The fact is that just like one wouldn’t eat the same meal over and over again each day and expect to be well nourished, one facial product or cream is unlikely to provide all the nutrients your skin needs for optimal health so you may want to alternate your retinol use with a restorative night cream or facial serum on alternating days.
Harsh toners are not recommended.
Retinol concerns, #1 Photo-sensitivity:
Retinol is best introduced for the first time at night. This makes sense when you consider that your skin has two modes: during the day it’s defending itself against environmental aggressors such as pollution and UV rays, and at night it is repairing damage.
As a bonus, Night-time use would also allow skin to calm in the intervening hours -before you set out to begin your day.
There has been evidence suggesting that sunlight can de-activate the already unstable nature of Vitamin A and its derivatives. That’s why retinol products should always come in opaque pumps or tubes with tight-fitting caps. Once opened, these products do not keep well and should be used within a couple of months.
Lastly, retinol may increase skin’s photo-sensitivity initially. This is completely normal and not a major cause for concern. Like conventional skin exfoliants, as layers of cells are removed from the epidermis’ outer layer, new and more delicate skin is revealed beneath. That said; remember to always use a daily sunscreen, especially during the early period of retinol use. You won’t want to go outside without it.
Skin will return to normal after an initial period of continual use lasting anywhere between 4 weeks to several months depending on your skin type.
For the first several weeks of retinol use, retinol may appear to thin the skin. Again, this is natural as all forms of exfoliation temporarily thin the skin.
Over time however, the skin will begin to look fuller. This is because retinoids inhibit the creation of three distinct collagen-degrading enzymes: collagenase, gelatinase, and stromelysin. When these collagen destroying enzymes are prevented from going into action, your skin appears firmer and more elastic. Fine lines and wrinkles also appear to be repaired as new collagen production is induced.
This is why dermatologists and aestheticians alike rave about these products. They are fantastic, but again you must be patient with them through the initial adjustment period!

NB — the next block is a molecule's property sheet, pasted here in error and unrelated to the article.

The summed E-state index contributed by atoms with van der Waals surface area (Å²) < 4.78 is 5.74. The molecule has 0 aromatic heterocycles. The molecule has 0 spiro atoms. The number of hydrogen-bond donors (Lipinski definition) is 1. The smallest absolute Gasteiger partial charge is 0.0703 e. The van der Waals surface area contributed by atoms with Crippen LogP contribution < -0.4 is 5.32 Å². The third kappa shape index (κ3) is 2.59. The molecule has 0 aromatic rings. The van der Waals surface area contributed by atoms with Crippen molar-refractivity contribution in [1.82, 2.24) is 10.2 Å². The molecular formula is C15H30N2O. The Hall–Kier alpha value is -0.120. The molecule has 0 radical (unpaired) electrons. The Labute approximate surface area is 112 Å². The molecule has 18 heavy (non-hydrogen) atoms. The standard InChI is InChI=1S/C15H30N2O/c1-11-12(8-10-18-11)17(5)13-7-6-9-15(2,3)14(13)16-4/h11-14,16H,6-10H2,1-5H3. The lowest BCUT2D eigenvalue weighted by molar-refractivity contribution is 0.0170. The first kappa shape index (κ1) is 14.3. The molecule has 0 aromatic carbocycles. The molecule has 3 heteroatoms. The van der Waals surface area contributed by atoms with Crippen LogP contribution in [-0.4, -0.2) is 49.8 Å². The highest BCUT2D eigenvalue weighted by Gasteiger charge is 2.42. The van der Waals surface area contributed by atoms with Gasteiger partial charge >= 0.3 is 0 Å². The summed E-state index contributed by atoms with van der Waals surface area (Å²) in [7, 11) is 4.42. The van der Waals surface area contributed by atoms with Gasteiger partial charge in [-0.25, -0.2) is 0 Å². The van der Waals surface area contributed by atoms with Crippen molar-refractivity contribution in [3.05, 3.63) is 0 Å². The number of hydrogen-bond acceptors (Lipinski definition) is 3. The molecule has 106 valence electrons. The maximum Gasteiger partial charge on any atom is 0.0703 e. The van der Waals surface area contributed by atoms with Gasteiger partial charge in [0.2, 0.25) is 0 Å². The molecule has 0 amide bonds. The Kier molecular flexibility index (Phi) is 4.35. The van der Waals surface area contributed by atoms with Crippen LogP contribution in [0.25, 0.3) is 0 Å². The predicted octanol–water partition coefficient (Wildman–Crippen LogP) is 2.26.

While there are literally thousands upon thousands of “anti-aging” products and treatments out there, Retinol is one of the few options undisputedly shown to deliver on its promise. Key takeaways to remember:
- Don’t be disheartened if skin gets worse before it gets better. This is absolutely to be expected as junk is literally being pushed up and off of skin, but side effects are temporary in most cases and can be minimized with proper care and application.
- With retinol more is not more. Retinol is not a product you want to bathe in head to toe or pour on in hopes of faster results. Instead, it’s meant to be used in small applications, a pea size drop should do and lesser concentrations are preferred to avoid adverse reactions.
- Retinoid reaction typically subsides after weeks of continued use.
- Retinol use should be seen as a marathon, not a sprint. Results are not immediate but once their action is effected at the cellular level, cannot be denied.
- Results are progressive as over time, skin continues to improve.
- On the other hand, discontinuation of retinol therapy generally results in the reversal of beneficial effects to some extent. This is why retinol usage is a long term commitment and not a quick fix.
Try our Anti-Aging Retinol Serum with Hyaluronic Acid and Vitamin E to discover these benefits for yourself.
Dermatoendocrinol. 2012 Jul 1; 4(3): 308–319. J Cell Physiol. 2011 Feb; 226(2): 322–330.
Fisher and colleagues; 1996, 1997. Kurlandsky et al; 1994. Kang et al; 1995. Duell and colleagues; 1996.
Griffiths et al; 1993. Rittié and Fisher; 2002.